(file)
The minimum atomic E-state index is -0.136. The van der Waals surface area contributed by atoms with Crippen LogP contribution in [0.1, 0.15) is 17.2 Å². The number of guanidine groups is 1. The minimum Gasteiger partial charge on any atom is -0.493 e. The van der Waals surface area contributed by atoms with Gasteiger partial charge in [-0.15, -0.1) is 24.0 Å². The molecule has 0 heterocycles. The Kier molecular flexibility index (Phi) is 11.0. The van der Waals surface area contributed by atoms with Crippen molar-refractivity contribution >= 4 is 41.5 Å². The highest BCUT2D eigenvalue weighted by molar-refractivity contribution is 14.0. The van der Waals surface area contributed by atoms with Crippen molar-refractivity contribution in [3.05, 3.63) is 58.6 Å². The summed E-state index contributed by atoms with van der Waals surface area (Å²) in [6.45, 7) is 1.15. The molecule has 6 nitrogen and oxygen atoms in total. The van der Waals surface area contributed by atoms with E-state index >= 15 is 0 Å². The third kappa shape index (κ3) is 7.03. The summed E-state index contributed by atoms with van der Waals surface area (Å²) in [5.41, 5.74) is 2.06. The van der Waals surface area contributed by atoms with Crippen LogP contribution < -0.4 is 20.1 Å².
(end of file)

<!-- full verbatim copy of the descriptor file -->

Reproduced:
The minimum atomic E-state index is -0.136. The van der Waals surface area contributed by atoms with Crippen LogP contribution in [0.1, 0.15) is 17.2 Å². The number of guanidine groups is 1. The minimum Gasteiger partial charge on any atom is -0.493 e. The van der Waals surface area contributed by atoms with Gasteiger partial charge in [-0.15, -0.1) is 24.0 Å². The molecule has 0 heterocycles. The Kier molecular flexibility index (Phi) is 11.0. The van der Waals surface area contributed by atoms with Crippen molar-refractivity contribution >= 4 is 41.5 Å². The highest BCUT2D eigenvalue weighted by molar-refractivity contribution is 14.0. The van der Waals surface area contributed by atoms with Crippen molar-refractivity contribution in [3.05, 3.63) is 58.6 Å². The summed E-state index contributed by atoms with van der Waals surface area (Å²) in [6.45, 7) is 1.15. The molecule has 6 nitrogen and oxygen atoms in total. The van der Waals surface area contributed by atoms with E-state index >= 15 is 0 Å². The third kappa shape index (κ3) is 7.03. The summed E-state index contributed by atoms with van der Waals surface area (Å²) in [5.41, 5.74) is 2.06. The van der Waals surface area contributed by atoms with Crippen LogP contribution < -0.4 is 20.1 Å².